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I recently re-arranged my networking setup. I installed a wireless router for my laptop. In order for the laptop to receive information from my LAN under Windoze, I had to basically install the wireless router as a firewall between the DSL modem, and the rest of the LAN. The DSL feeds the "untrusted" port on the router, and the rest of the LAN is attached through one of the "trusted" ports. Effectively, it changed my IP addresses on all the machines on my LAN. Instead of being in the neighborhood of 172.10.xxx.xxx, they are now in the range of 198.162.xxx.xxx.
What this has effectively done is rendered Samba completely blind. While Samba still sees the name of my work group, it cannot see one single computer when I am going through Konqueror. If I use Xfsamba, it still shows the old IP addresses (in the 172.10.xxx.xxx range). It does not show the new IP addresses, nor does it connect to the computers on my LAN. If I use Konqueror, and I type in my Samba addresses in the form, smb://198.162.xxx.xxx, I can actually connect to the computer in question. This tells me that there is a file that has the old IP addresses locked in it, and for some reason, it won't release those IP addresses and use the new addresses. This is happening on all the Slackware machines on the LAN.
What I need to know is the specific file(s) that contain these old IP addresses. The Samba documentation is less than forthcoming on this issue. According to that documentation, this file is called "lmhosts" and is supposed to be stored in the /etc/samba directory. However, this is not how things are done in Slackware. Obviously, there is a file somewhere that contains this information, and I need to change it so I can work with Samba again. Returning the wireless router and the LAN back to the way it was is right out. While Samba won't operate properly, under Windoze, I can share files and printers by way of the wireless router. Since I do a lot of file (and printer) sharing, it's a must that the wireless setup can do this.
While all my machines that run Slackware are also dual boot, and therefore can connect to one another through Windoze and NetBEUI, I want my Samba back. There's something infinitely cool about file sharing between Windoze and Slackware.
I am asking only those who have experienced this problem to reply. I know there is much that is theoretical when it comes to problem solving with Linux. I am not interested in theory. I am interested in getting my Samba back. Please, if you know the file that is causing my misery, please let me know. I don't care what it takes to get things back in operation. I want my Samba back!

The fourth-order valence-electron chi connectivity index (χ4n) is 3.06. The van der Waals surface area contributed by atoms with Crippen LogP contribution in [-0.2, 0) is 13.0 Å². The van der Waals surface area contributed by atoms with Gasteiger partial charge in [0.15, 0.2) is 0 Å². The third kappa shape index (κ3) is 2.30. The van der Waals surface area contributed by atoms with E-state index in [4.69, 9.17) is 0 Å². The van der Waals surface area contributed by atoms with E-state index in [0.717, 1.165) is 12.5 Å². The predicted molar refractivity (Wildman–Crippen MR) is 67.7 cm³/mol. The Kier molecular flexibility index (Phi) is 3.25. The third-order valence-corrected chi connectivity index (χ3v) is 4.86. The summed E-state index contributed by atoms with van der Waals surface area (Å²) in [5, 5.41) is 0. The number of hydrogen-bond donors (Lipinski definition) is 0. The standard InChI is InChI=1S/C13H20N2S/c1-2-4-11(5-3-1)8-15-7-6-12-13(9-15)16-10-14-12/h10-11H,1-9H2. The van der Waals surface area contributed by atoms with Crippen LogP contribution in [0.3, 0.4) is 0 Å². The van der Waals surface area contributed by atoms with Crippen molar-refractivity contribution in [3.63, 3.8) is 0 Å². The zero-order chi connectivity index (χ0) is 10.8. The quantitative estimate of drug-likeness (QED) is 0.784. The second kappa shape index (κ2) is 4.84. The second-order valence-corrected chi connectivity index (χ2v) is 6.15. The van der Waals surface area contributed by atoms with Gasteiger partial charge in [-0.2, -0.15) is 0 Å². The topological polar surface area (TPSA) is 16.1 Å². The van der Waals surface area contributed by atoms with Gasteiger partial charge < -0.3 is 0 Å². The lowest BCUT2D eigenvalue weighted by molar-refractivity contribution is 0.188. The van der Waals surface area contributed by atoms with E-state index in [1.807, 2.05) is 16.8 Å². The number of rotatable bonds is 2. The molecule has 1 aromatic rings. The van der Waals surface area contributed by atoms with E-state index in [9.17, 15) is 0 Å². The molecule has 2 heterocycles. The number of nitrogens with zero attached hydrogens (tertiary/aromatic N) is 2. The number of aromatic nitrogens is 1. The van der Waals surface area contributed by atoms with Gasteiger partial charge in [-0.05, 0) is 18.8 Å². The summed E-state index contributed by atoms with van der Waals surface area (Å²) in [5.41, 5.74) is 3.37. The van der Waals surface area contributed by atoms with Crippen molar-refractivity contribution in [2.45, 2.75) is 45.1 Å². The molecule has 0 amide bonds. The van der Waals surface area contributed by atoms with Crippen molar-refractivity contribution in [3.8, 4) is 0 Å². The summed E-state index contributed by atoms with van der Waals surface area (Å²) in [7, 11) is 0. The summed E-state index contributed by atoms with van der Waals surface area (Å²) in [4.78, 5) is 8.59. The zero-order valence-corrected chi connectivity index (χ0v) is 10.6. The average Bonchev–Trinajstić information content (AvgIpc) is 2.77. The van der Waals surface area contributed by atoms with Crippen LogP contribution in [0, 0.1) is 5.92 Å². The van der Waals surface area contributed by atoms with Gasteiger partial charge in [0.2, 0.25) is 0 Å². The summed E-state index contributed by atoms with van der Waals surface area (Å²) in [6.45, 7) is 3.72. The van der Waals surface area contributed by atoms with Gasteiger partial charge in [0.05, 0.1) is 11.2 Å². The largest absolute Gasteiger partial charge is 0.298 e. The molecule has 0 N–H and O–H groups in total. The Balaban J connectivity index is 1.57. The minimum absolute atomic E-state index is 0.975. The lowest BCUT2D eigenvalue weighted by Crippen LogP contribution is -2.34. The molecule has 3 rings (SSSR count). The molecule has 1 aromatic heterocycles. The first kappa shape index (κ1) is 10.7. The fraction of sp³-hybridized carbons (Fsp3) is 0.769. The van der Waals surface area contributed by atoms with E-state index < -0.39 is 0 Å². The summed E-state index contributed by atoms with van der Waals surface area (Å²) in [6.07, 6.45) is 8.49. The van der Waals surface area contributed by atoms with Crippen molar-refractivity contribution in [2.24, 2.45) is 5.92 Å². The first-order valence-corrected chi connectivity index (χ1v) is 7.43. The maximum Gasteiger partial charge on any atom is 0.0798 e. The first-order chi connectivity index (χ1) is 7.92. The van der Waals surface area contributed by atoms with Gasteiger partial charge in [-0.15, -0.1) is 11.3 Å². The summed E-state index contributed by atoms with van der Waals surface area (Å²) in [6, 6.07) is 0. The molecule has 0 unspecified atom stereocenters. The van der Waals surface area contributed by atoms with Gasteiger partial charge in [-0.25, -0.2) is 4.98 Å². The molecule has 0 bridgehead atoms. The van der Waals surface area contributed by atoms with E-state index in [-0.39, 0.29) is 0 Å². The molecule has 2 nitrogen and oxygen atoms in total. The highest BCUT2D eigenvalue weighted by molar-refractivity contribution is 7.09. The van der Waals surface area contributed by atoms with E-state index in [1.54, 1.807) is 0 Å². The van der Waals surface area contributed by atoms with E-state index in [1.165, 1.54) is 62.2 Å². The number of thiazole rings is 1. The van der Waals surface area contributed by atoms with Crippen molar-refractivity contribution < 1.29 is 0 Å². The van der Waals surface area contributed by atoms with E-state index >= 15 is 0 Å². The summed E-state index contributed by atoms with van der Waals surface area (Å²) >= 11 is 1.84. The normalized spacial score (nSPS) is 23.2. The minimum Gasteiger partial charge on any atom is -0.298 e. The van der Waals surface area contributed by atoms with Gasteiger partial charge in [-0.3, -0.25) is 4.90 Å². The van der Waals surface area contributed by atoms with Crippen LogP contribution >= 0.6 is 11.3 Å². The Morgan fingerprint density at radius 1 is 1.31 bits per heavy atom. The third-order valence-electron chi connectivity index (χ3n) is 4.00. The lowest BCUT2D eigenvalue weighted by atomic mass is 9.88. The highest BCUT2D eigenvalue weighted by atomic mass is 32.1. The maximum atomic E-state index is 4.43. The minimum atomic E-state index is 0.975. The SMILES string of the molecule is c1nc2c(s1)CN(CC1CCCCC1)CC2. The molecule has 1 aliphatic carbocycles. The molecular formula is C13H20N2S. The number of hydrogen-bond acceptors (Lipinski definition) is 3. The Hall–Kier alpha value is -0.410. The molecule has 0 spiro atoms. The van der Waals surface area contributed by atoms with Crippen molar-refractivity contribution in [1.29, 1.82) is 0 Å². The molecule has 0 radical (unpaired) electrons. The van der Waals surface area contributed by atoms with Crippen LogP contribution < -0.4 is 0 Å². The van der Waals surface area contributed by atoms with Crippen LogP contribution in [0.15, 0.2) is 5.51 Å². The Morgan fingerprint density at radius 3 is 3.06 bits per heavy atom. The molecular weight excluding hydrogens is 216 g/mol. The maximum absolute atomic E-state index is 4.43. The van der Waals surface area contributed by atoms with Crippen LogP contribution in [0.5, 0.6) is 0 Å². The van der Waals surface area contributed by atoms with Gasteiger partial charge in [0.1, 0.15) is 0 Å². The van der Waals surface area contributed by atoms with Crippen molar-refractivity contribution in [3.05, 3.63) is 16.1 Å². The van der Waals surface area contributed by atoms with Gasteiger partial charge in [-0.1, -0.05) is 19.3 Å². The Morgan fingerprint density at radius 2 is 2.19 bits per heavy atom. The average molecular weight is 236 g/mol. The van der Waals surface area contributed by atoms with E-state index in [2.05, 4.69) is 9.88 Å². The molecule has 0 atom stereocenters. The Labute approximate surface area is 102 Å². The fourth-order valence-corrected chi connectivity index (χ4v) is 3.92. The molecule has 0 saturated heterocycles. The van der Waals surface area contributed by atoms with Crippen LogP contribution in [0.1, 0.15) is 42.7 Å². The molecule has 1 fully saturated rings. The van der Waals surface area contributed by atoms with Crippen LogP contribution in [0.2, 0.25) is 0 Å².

I checked out the link that you listed. It was helpful to a great degree. However, there was an inconsistency (lmhosts is unnecessary), so I am going to post how I actually got things back into working order.
1) I got the IP addresses for all the machines on the LAN and created a text file with those addresses and the associated machine names.
2) I added those IP addresses and computer names to the /etc/hosts file on all the Slackware machines.
3) I made absolutely sure that the workgroup name was placed into the /etc/samba/smb.conf file.
4) I opened the /var/cache/samba/browse.dat file and deleted all entries leaving a blank file
5) I rebooted the system.
6) At that point, I could get to the systems by entering the IP address in konqueror in the form smb://192.168.xxx.xxx. This step repopulated the /var/cache/samba/browse.dat file.
7) I made sure that all the entries in the /etc/samba/smb.conf were the same on all the Slackware machines. The only difference was the use of the line interfaces = wlan0 to be absolutely sure the laptop used the wireless adapter.
8) I rebooted all the Slackware machines.
At that point, things started to work properly. I can't tell you how happy I am that at last, I have samba working properly through the wireless adapter. That was one of my goals when I first started setting up the wireless adapter to work under Linux. Now I am going to go to the "coolest thing you have done with Linux" and post this.